Tips for managing stress

What is stress?


Stress occurs when what’s going on in your life – at work, in your studies, in your relationships – feels like more than you can cope with. Sometimes stress can be helpful, giving you a boost to get through something like an exam, driving test, making a presentation, a new social situation.

Untreated chronic stress can result in health problems including headaches, anxiety, insomnia, muscle pain, high blood pressure and a weakened immune system. Research shows that stress can contribute to the development of major illnesses such as heart disease, depression and obesity.

But if you can find healthy, positive ways of managing your stress when it happens you can avoid these problems.  For some people an escape from their stress is gardening, playing music, painting, reading. Others prefer to go for a walk, do an activity such as yoga or tai chi or meditate.


Symptoms of stress include:


  • aches and pains, especially headaches
  • feeling vague/forgetful
  • feeling tired/exhausted
  • irritability/impatience
  • changes in appetite/weight
  • changes in sleeping patterns/insomnia
  • indigestion/upset stomach
  • rapid heart rate
  • shaking
  • sweaty palms
  • tension in shoulders/neck/jaw
  • teeth grinding
  • erectile dysfunction
  • loss of libido


Experiencing one of more of the following suggests that you may be suffering from stress:


  • you feel stressed
  • you’re always rushing around
  • you snap at people
  • you lose patience quickly
  • you’ve lost your sense of humour
  • you feel jittery if you sit doing nothing
  • you can’t concentrate


The following tips can help to reduce stress:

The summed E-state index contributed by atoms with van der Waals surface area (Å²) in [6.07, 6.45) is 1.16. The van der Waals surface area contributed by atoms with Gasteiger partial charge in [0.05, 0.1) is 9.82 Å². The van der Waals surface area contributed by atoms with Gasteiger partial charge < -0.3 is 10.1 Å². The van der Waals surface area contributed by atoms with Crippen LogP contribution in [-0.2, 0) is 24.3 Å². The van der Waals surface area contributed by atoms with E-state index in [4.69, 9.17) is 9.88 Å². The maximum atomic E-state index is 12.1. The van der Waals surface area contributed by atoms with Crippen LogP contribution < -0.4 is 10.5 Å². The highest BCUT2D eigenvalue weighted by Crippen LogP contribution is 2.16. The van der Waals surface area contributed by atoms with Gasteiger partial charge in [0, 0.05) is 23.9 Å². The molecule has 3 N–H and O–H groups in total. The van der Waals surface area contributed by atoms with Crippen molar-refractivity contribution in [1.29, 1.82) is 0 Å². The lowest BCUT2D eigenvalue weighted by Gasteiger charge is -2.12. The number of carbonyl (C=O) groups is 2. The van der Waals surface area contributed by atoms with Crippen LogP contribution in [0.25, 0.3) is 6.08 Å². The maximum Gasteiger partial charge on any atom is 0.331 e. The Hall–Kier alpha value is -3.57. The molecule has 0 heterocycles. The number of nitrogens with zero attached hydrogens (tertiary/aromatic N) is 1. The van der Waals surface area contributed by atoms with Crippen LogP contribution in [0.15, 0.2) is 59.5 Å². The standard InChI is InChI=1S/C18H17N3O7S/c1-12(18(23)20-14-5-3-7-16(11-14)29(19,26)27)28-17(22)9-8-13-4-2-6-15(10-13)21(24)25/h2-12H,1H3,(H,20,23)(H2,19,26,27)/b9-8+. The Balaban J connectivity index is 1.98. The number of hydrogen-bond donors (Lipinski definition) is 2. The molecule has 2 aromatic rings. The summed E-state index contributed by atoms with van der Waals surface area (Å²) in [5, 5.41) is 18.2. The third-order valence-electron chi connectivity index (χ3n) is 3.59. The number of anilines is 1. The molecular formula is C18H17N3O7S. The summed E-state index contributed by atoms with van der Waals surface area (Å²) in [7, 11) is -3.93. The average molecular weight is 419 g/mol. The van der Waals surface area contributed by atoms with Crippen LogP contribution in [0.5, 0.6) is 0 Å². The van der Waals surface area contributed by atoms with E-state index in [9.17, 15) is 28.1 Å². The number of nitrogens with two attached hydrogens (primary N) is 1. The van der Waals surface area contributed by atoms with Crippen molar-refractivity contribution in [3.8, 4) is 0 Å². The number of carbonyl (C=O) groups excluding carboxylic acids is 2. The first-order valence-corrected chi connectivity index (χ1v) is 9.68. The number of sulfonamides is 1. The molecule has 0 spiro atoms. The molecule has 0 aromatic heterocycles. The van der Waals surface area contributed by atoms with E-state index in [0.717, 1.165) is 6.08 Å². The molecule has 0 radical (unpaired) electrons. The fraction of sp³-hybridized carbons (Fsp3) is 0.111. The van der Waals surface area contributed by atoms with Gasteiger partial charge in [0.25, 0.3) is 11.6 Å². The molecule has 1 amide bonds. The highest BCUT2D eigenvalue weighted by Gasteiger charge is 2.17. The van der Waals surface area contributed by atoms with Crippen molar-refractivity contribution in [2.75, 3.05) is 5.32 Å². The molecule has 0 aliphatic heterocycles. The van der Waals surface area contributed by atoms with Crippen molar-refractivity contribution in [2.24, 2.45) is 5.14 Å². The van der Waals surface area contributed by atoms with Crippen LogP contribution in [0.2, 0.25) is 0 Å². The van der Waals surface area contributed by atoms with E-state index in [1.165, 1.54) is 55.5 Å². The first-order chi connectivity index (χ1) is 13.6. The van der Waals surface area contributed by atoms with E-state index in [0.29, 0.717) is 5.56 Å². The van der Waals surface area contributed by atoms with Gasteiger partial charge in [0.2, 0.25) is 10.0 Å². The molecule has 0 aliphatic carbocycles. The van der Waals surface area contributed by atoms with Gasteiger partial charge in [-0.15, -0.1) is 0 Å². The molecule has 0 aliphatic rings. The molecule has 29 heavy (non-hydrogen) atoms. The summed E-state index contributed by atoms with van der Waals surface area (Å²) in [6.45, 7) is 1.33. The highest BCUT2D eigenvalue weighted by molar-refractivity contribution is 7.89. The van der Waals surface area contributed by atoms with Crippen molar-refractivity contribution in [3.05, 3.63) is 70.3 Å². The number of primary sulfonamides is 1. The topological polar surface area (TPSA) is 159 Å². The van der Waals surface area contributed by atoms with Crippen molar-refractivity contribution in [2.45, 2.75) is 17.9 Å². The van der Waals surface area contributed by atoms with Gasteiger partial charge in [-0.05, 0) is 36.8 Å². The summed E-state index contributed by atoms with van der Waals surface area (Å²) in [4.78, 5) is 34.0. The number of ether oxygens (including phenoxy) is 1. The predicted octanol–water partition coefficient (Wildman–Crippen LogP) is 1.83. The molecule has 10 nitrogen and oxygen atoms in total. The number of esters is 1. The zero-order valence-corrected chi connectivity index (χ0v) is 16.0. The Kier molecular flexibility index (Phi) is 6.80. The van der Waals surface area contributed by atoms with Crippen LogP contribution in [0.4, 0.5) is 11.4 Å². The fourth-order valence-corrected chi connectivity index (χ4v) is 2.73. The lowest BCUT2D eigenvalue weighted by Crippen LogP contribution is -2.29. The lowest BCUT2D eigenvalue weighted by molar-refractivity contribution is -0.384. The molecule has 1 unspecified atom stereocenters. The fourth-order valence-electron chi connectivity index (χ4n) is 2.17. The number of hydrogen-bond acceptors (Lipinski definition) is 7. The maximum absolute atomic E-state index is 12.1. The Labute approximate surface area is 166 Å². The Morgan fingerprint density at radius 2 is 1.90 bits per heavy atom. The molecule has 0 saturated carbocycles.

• Identify the triggers that set you off and notice when it starts happening. Try to reduce at least one trigger each week.


  • Think about what you might be able to do to remove the cause of the stress. What potential problems might there be if you do this? But what might be the benefits? Take one small step towards removing it if you can and then another and another and so on.


  • Try to be as positive and realistic as you can. There will be some things that you can’t change or control. Focus on those that are within your control.


  • Say no if you’re asked to take on anything which you think will increase your stress or create new stress.


  • If it’s a person or people who are causing your stress, try to stand up for yourself. Do it very politely and tell them how you’re feeling, what you think or believe. Avoid being passive or becoming angry or defensive.


  • Remove yourself from whatever is causing the stress for half an hour or so. If you’re worrying about your finances, a social event you’re about to attend, a complicated project for work or something else which is making you feel stressed, try to forget about it for half an hour. Allow yourself to do something completely different. This can help you see the worrying problem or situation in a new light or think about a new way of dealing with it.


  • Talk to someone you trust, who will understand and not judge you. Ask your GP to refer you to a counsellor. Sharing your problems with someone else can relieve your stress even if they can’t solve the problems for you.


  • Spend time with people you’re close to.


  • Practise breathing exercises and relaxation techniques.


  • You need to get as much rest and sleep as possible. Being stressed can disturb your sleep patterns and even cause insomnia. But your body needs rest to get over stressful situations and events.


  • Do regular exercise. As well as improving your physical health, exercise benefits your mind. It can even give you a high and the positive effect can last for hours. It doesn’t need to involve a complicated routine or a visit to the gym – a 20 minute walk, swim or cycle ride when you’re feeling stressed can work wonders for your stress. You’ll feel better and be more prepared to handle problems.


  • Eat as healthy a diet as you can. When you’re stressed you’ll probably be tempted to eat comfort foods especially sweet ones. But too much of them could simply add to your problems.


  • Don’t be tempted to smoke, drink alcohol or take drugs to help you cope with the stress. This will only increase your problems.


  • You may not be feeling like laughing and smiling but try because it will help to relieve tension and so help reduce your stress.